“The quality that stood out about Professor Hinton, that I think really moved us towards his selection, was that he openly admitted his humanity,” Advisory Dean and Director of the Hinton Society Anthony V. D’Amico said. “There are times when people fail, and we saw one of his qualities is that he would fall in terms of his research or clinical practice, or in terms of his science, and he wouldn’t give up. And I think that that kind of tenacity and fortitude, courage, that students want to be reminded of.”

LaShyra T. Nolen, the author of the petition and Class of 2023 HMS student council president, said while the renaming of the academic society does not constitute an end to the conversation surrounding anti-racism at Harvard, this change makes clear that racist symbols or figures “are no longer going to be part of our DNA.”

Jalen A. Benson, the creator of the petition and a member of the Hinton Society, said as a Black student he finds it “so powerful to see that excellence will be rewarded, excellence will be recognized,” even if not during Hinton’s lifetime.

“Hinton wasn’t allowed to be a surgeon as he wanted to be, they wouldn’t take him on at Mass General,” Benson said. “So to see Harvard recognize contributions from people of color, especially Black people, means so much to me, because I can look and say I’m proud to

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Michigan State Medical Society | Farmington, MI Patch

EAST LANSINGThe following is a public statement from S. Bobby Mukkamala, MD, president of the Michigan State Medical Society, which represents more than 15,000 physicians and physicians-in-training, in support of preventive measures to control the spread of COVID-19.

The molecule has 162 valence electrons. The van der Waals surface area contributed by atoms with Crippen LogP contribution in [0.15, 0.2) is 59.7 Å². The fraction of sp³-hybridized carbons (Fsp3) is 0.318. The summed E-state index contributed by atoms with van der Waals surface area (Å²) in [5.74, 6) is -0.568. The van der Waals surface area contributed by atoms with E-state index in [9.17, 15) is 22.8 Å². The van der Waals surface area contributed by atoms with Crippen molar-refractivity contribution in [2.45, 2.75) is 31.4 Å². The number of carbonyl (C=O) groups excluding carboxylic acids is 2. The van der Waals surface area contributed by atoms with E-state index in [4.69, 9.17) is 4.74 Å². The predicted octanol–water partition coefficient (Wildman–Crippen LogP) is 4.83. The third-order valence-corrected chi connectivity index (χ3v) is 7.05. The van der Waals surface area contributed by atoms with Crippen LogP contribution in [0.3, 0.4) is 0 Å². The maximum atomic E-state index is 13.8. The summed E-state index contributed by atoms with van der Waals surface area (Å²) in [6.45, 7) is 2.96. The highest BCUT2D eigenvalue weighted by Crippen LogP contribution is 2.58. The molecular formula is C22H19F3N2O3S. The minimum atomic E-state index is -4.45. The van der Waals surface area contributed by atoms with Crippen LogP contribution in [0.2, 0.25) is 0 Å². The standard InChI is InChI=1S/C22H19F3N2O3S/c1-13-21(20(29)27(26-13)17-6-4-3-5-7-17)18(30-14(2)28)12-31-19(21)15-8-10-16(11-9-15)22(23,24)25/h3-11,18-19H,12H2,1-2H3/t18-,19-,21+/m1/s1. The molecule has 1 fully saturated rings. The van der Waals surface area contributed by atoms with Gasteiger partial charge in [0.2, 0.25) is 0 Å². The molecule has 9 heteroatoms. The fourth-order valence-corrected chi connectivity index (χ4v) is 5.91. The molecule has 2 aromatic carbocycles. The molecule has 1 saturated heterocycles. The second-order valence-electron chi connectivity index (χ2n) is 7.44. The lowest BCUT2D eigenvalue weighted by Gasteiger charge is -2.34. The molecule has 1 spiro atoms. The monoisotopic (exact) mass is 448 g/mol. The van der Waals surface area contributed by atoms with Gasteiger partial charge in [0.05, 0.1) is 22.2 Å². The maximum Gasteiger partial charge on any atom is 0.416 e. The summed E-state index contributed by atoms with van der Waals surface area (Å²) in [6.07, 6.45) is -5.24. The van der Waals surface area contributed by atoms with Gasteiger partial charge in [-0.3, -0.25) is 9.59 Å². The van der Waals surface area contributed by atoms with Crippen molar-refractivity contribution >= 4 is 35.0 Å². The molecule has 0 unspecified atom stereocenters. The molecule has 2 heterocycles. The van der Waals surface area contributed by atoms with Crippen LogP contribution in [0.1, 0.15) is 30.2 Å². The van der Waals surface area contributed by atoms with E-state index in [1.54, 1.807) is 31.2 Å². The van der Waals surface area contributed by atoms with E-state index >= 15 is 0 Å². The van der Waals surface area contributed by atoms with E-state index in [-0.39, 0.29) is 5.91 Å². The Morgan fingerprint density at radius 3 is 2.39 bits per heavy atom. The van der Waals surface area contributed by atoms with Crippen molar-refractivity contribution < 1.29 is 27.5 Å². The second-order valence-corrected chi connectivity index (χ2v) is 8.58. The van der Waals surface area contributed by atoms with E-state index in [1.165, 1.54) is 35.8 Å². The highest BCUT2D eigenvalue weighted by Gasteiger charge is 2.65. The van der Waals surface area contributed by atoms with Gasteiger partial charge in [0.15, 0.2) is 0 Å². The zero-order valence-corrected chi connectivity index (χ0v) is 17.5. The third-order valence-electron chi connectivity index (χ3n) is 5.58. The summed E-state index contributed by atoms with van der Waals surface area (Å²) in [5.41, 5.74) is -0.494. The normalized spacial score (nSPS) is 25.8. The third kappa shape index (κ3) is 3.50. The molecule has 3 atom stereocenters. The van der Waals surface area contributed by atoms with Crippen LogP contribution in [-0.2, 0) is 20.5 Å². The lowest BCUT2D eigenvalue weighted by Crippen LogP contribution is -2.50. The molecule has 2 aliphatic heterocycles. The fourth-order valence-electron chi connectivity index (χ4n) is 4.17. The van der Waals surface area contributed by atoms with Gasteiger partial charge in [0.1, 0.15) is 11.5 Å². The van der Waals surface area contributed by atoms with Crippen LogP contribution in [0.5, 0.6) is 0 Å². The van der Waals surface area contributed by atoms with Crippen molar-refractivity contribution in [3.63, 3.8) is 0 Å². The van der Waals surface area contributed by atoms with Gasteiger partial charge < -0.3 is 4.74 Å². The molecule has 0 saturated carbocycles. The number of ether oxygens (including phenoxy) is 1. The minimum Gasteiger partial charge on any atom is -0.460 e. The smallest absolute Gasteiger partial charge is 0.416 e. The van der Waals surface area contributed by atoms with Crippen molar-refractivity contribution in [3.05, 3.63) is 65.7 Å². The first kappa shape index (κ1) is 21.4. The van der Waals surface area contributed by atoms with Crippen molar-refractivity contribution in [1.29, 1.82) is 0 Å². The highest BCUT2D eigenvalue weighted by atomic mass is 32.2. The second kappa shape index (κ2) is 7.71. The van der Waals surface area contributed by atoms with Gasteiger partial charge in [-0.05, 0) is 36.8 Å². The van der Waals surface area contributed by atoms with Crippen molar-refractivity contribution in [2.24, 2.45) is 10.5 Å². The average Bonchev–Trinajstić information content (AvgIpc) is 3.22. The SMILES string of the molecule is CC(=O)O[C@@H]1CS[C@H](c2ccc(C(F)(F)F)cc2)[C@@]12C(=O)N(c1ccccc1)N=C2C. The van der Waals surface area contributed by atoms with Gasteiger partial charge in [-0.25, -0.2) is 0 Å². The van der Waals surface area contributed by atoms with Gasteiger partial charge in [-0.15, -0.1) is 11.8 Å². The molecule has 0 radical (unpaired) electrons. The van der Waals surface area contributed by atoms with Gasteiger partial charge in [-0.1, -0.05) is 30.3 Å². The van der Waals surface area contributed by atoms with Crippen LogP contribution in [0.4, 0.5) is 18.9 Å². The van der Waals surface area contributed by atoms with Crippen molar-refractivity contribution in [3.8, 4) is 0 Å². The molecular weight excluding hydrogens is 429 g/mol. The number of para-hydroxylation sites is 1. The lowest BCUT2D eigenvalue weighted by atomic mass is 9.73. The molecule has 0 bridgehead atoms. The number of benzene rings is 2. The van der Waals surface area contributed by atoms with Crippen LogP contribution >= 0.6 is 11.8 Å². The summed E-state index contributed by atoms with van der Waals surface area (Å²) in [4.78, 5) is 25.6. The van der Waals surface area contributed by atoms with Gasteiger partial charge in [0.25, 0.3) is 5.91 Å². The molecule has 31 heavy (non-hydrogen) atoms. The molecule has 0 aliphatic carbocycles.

“As coronavirus hospitalizations and new cases are rising, the Michigan State Medical Society (MSMS) encourages Michigan residents to diligently wear masks in public, wash your hands, and practice social distancing. When practiced consistently, these simple strategies are effective tools in containing the spread of the disease.

Early on, Michiganders rose to the challenge of ‘bending the curve,’ but the threat of this virus is not over. As of October 5, 2020, Michigan reported nearly 129,000 confirmed cases of COVID-19 and more than 6,800 deaths, and recent data show a seven-day average of 884 new cases, the highest since April 29.

If we are to continue to make progress, support our communities, and not negate the many efforts and sacrifices made by our health care workforce, businesses, and citizens, we must use the COVID-19 toolbox – masks (or other appropriate face coverings), hand washing, and social distancing. These precautionary measures help reduce virus transmission, particularly by individuals who are sick or who have been infected but are not showing any symptoms. The medical benefits are clear and remain in our own control.”

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New Brunswick Medical Society warns of health-care gaps after Clinic 554 closes